Germans greatly cherish transparency. Keep this in mind while you are establishing business contact and during negotiations. According to Transparency International, the country ranks the 10th most transparent among 176 countries, with an 81% Corruption Perception Index. A good example in practice are online prices. When stating prices on your German website it is necessary to state and include the VAT in the price.
This also reflects content marketing. We compared CTA button content from Amazon, Facebook and Uber in different languages, including German. We quickly noticed that when creating a CTA message in the German language a copywriter must remember to be cordial, follow etiquette and address the shopper directly.
Was It Made in the EU?
Being the strongest economic force in the European union, Germany is also the biggest contributor to the EU budget. Both the country’s, political leadership and the general public advocate a pro-european attitude. In the last 2017 EU public opinion poll at least 45% of Germans declared a positive approach towards the EU, while 39% have a neutral attitude towards it.
When talking about German preferences of product manufacturing Otto told us that:
Germans really appreciate whether the product is made in the EU or not. Especially when it comes to software. They highly cheris data privacy standards and that’s why software products from the US are not very desired.
EU country members also have to follow EU law. This is necessary to ensure common standards in various industry sectors like food production, farming, telecommunications, marketing etc. The logic behind is, that such measures promote the free movement of goods and services, capital and people within the EU, making it a more homogeneous and stronger market.
The EU General Data Protection Regulation (GDPR) is one of the most important examples of such legislation, where both public and private entities are obliged to follow it. Germans greatly cherish their privacy online and the local legislation not only follows the GDPR, but also enforcer stricter data privacy rules. The USA-Germany scandal over the unauthorized surveillance NSA performed over German politicians still echoes among the German public and strengthens local suspicion towards US software products.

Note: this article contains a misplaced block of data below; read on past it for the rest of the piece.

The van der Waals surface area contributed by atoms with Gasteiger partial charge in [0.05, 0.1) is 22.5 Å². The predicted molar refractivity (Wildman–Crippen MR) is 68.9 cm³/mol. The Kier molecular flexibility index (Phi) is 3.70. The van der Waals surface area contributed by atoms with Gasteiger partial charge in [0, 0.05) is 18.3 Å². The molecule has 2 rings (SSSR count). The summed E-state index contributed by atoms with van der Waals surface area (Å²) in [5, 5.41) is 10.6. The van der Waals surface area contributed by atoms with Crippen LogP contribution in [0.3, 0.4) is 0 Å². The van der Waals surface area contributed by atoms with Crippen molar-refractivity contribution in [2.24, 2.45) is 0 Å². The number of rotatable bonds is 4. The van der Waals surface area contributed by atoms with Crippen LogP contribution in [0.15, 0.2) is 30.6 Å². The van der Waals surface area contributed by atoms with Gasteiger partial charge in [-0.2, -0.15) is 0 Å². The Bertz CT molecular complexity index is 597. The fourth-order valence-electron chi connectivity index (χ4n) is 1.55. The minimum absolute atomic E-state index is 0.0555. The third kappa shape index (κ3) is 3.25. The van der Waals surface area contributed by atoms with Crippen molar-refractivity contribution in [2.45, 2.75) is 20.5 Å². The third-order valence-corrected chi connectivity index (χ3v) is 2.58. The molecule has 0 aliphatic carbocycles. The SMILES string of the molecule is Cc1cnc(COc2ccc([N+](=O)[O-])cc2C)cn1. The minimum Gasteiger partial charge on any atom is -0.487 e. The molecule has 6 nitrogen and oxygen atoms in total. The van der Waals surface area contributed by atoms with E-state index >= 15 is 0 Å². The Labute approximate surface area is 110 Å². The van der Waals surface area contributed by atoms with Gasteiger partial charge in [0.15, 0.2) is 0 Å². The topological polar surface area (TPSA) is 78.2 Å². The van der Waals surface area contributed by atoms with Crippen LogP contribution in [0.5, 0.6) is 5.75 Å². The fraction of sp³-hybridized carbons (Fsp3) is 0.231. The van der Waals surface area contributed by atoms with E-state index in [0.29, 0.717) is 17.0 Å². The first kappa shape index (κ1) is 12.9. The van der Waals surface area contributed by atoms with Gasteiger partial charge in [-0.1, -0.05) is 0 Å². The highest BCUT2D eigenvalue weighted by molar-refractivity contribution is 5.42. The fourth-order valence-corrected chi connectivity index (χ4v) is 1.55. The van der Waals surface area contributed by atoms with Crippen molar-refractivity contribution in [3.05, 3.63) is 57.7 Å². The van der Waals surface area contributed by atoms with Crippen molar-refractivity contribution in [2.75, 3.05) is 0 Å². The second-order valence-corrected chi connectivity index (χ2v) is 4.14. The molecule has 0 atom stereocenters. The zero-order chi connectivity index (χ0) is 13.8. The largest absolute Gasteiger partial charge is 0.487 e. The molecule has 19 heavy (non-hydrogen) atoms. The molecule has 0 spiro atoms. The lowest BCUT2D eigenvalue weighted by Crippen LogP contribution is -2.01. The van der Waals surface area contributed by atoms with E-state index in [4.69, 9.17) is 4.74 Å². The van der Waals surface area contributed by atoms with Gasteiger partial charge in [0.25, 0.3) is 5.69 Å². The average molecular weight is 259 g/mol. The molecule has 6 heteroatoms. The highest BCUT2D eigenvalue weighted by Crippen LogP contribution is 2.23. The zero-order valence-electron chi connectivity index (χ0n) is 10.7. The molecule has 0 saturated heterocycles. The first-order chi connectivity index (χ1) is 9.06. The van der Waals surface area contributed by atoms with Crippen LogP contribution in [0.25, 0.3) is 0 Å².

Ever Heard About SEOktoberfest?
Not like some other European countries, the German SEO market is highly developed with a lot of competition on the market. Because of this there exist specialized SEO services, especially in the digital marketing area, depending on German consumer needs and cultural specifics.
I had one client in the health industry. In Germany are a lot of specialized internet catalogues which still works. Make a list of all catalogues in the industry which you want to enter and prioritize by website traffic (Similarweb or Alexa) and backlink quality. Then you can get some good referal traffic and some backlink boost.
The image below shows the top 3 German SEO companies based on ranking by Clutch.co. The highest you’ll pay per hour will be between $100-150, while most services charge between $25-49 and are still ranked high among users.
To convince you that Germany is a proper SEO mecca, check out the popular festival held in Munich right during the famous Oktoberfest, bringing together SEO professionals from all around the world – SEOktoberfest.
Its Own SEO World
If you plan to enter the German market then make sure you get acquainted with the local digital marketing and SEO scene. Because – it does exist! There are local SEO gurus like Marcus Tandler aka Mediadonis and Marcus Tober, the founder of Searchmetrics, which have been involved with German SEO since its beginning and are key developers in the field.
As the local SEO scene is so highly developed it also has its own terminology. Here are two important SEO terms that might help you while doing German SEO.
The “Semantische Kern”, translated – the Semantic Core, is a great tip for any content marketer or copywriter. Simply explained, it is a bundle of most frequently used keywords associated with a certain product. When creating your marketing strategy, this will help you to optimize content and save precious time during copywriting.